A bacterium has been used to wish people a Merry Xmas. Grown by Dr Munehiro Asally, an Assistant Professor at the University of Warwick, the letters used to spell MERRY XMAS are made of Bacillus subtilis, a non-pathogenic bacterium which is found in soil and also human gut.
Artificially engineered into biofilms, a structured community of microbes that can form 3D architectural patterns, the letters are 2mm wide but are made up of individual microscopic bacteria cells.
Initially left to the grow on an agar plate at 30°C for 14 hours, Dr Asally used metal stamps to encourage the biofilms to continue to growing in the shape of the letter for a further 12 hours.
Biofilms can be encouraged to grow in the shape of the letters because bacteria can naturally work together to form structures that help individual cells to survive.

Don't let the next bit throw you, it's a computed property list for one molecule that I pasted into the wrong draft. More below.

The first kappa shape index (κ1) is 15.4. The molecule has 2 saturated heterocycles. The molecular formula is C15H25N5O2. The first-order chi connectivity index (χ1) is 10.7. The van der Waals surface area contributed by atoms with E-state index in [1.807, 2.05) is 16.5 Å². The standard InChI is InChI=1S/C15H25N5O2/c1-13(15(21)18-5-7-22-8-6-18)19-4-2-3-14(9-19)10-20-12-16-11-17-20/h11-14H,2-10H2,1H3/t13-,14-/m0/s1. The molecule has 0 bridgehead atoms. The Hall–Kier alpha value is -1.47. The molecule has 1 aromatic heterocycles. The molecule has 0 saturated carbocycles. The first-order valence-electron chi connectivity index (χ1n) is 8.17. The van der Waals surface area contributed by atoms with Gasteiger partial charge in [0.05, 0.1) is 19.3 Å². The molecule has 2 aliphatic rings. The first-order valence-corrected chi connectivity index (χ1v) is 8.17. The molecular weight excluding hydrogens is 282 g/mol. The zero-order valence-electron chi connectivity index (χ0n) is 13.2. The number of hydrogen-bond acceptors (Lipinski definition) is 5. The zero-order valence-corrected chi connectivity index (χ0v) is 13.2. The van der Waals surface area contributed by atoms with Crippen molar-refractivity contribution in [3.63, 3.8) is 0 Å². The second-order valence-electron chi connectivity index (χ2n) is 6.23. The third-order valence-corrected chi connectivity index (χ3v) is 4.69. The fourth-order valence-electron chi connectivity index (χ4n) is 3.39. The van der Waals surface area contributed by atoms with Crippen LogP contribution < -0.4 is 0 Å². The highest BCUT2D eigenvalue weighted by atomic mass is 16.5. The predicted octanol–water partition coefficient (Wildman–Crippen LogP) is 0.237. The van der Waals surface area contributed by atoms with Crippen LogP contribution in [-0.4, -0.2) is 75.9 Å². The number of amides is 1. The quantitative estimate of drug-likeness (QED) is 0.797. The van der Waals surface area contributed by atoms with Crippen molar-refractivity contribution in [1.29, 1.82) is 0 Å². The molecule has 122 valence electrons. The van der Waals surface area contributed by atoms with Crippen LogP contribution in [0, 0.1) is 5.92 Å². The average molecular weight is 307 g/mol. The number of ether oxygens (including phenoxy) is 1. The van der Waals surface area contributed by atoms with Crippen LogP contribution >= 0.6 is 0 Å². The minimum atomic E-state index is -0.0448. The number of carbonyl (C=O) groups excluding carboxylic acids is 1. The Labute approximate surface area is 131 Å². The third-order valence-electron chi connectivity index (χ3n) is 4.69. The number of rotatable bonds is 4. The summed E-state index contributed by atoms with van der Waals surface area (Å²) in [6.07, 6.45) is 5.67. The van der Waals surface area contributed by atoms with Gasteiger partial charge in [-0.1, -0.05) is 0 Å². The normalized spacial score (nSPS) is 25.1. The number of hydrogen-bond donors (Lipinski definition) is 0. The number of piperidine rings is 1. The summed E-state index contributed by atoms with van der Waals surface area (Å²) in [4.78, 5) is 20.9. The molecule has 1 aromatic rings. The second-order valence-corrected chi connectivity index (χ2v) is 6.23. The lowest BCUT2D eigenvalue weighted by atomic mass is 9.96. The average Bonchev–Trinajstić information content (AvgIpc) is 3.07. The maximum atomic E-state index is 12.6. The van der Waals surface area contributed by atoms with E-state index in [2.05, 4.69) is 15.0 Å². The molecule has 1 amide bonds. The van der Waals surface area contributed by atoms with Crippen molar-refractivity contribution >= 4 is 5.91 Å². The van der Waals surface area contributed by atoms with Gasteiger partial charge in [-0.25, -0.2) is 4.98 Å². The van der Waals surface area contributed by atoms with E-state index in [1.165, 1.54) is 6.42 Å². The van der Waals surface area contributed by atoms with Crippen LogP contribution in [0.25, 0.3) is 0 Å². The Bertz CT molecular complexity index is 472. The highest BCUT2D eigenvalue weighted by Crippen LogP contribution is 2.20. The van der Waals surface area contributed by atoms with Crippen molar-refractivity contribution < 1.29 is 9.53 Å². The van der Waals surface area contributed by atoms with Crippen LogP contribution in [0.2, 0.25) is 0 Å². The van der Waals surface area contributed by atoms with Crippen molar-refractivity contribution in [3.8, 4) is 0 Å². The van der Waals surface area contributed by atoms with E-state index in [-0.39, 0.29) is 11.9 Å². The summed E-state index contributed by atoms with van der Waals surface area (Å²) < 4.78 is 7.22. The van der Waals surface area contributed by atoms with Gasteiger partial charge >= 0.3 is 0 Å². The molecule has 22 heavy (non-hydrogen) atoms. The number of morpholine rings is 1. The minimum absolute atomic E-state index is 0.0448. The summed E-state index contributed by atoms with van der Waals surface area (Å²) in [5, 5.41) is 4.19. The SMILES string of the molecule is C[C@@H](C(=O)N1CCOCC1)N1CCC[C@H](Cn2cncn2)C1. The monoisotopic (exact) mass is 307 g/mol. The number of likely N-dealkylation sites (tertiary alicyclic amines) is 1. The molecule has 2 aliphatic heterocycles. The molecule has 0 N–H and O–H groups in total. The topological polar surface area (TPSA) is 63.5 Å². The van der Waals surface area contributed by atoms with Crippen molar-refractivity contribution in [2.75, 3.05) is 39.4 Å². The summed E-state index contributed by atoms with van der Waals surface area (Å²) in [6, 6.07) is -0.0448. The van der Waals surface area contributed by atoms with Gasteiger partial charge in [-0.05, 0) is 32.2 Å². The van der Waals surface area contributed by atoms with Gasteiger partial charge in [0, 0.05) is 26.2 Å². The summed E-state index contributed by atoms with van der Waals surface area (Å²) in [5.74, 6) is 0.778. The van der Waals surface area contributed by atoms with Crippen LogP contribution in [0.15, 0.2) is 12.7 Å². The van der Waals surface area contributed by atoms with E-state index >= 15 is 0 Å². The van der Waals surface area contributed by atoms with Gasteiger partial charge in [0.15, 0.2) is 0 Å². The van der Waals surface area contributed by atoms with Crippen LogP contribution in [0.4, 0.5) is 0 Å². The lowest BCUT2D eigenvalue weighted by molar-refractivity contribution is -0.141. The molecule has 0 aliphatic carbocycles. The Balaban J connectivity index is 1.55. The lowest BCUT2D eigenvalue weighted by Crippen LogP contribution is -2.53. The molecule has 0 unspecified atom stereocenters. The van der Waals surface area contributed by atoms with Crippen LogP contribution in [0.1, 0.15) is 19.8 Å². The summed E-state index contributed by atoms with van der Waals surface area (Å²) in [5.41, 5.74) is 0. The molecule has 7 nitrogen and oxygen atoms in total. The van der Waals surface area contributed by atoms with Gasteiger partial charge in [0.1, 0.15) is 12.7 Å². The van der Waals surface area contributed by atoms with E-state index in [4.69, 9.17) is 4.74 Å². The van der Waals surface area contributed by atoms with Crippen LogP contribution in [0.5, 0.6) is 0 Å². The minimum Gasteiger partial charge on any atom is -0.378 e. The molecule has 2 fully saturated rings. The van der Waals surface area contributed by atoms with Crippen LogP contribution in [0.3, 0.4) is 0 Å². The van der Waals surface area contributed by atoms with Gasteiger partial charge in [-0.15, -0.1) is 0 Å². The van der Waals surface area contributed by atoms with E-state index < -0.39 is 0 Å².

Dr Asally explains:
"Whilst we may think that bacteria are solitary single cell organisms, they are in fact social and in nature almost exclusively exist in the form of structured communities.
"In forming biofilms, such as the letters, bacteria act collectively to form the structure. Physical forces are excreted by localised cell death, a process which produces the structure's shape – which then protects and supports the living cells.
Dr Asally, the leader of the Systems and Synthetic Microbiology Lab in the School of Life Sciences and Warwick Centre for Integrative Synthetic Biology (WISB), aims to investigate, amongst other matters, the physical and biological interactions behind biofilm structures.
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